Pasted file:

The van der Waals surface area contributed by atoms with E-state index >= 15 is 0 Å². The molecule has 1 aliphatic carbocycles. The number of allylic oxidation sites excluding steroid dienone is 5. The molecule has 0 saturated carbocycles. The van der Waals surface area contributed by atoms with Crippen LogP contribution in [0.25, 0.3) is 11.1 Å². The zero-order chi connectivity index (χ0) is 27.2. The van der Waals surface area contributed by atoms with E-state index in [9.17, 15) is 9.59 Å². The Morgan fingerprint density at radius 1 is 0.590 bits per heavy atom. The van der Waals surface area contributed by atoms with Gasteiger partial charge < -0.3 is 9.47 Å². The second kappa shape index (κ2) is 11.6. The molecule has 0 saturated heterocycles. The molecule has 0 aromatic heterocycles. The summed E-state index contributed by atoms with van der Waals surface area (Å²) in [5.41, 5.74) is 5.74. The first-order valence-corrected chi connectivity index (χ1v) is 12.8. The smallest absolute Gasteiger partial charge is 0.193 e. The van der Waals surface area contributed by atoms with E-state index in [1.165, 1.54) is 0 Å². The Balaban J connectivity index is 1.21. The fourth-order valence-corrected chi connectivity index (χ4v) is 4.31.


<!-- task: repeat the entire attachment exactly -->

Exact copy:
The van der Waals surface area contributed by atoms with E-state index >= 15 is 0 Å². The molecule has 1 aliphatic carbocycles. The number of allylic oxidation sites excluding steroid dienone is 5. The molecule has 0 saturated carbocycles. The van der Waals surface area contributed by atoms with Crippen LogP contribution in [0.25, 0.3) is 11.1 Å². The zero-order chi connectivity index (χ0) is 27.2. The van der Waals surface area contributed by atoms with E-state index in [9.17, 15) is 9.59 Å². The Morgan fingerprint density at radius 1 is 0.590 bits per heavy atom. The van der Waals surface area contributed by atoms with Gasteiger partial charge < -0.3 is 9.47 Å². The second kappa shape index (κ2) is 11.6. The molecule has 0 saturated heterocycles. The molecule has 0 aromatic heterocycles. The summed E-state index contributed by atoms with van der Waals surface area (Å²) in [5.41, 5.74) is 5.74. The first-order valence-corrected chi connectivity index (χ1v) is 12.8. The smallest absolute Gasteiger partial charge is 0.193 e. The van der Waals surface area contributed by atoms with E-state index in [1.165, 1.54) is 0 Å². The Balaban J connectivity index is 1.21. The fourth-order valence-corrected chi connectivity index (χ4v) is 4.31.